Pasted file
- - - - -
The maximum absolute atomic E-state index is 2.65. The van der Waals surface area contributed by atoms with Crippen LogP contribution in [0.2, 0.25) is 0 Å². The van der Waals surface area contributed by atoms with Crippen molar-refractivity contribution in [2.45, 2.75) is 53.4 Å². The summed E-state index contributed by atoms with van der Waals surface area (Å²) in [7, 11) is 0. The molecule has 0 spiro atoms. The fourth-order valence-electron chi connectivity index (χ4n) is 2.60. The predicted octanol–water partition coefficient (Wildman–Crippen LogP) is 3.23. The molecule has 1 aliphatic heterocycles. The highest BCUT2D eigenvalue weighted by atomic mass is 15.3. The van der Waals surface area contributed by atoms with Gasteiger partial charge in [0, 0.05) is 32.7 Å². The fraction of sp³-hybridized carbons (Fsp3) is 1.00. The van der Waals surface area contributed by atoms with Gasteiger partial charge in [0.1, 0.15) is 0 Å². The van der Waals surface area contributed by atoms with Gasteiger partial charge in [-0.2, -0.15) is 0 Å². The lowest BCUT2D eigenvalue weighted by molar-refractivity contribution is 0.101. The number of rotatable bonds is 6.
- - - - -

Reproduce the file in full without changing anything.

The maximum absolute atomic E-state index is 2.65. The van der Waals surface area contributed by atoms with Crippen LogP contribution in [0.2, 0.25) is 0 Å². The van der Waals surface area contributed by atoms with Crippen molar-refractivity contribution in [2.45, 2.75) is 53.4 Å². The summed E-state index contributed by atoms with van der Waals surface area (Å²) in [7, 11) is 0. The molecule has 0 spiro atoms. The fourth-order valence-electron chi connectivity index (χ4n) is 2.60. The predicted octanol–water partition coefficient (Wildman–Crippen LogP) is 3.23. The molecule has 1 aliphatic heterocycles. The highest BCUT2D eigenvalue weighted by atomic mass is 15.3. The van der Waals surface area contributed by atoms with Gasteiger partial charge in [0, 0.05) is 32.7 Å². The fraction of sp³-hybridized carbons (Fsp3) is 1.00. The van der Waals surface area contributed by atoms with Gasteiger partial charge in [0.1, 0.15) is 0 Å². The van der Waals surface area contributed by atoms with Gasteiger partial charge in [-0.2, -0.15) is 0 Å². The lowest BCUT2D eigenvalue weighted by molar-refractivity contribution is 0.101. The number of rotatable bonds is 6.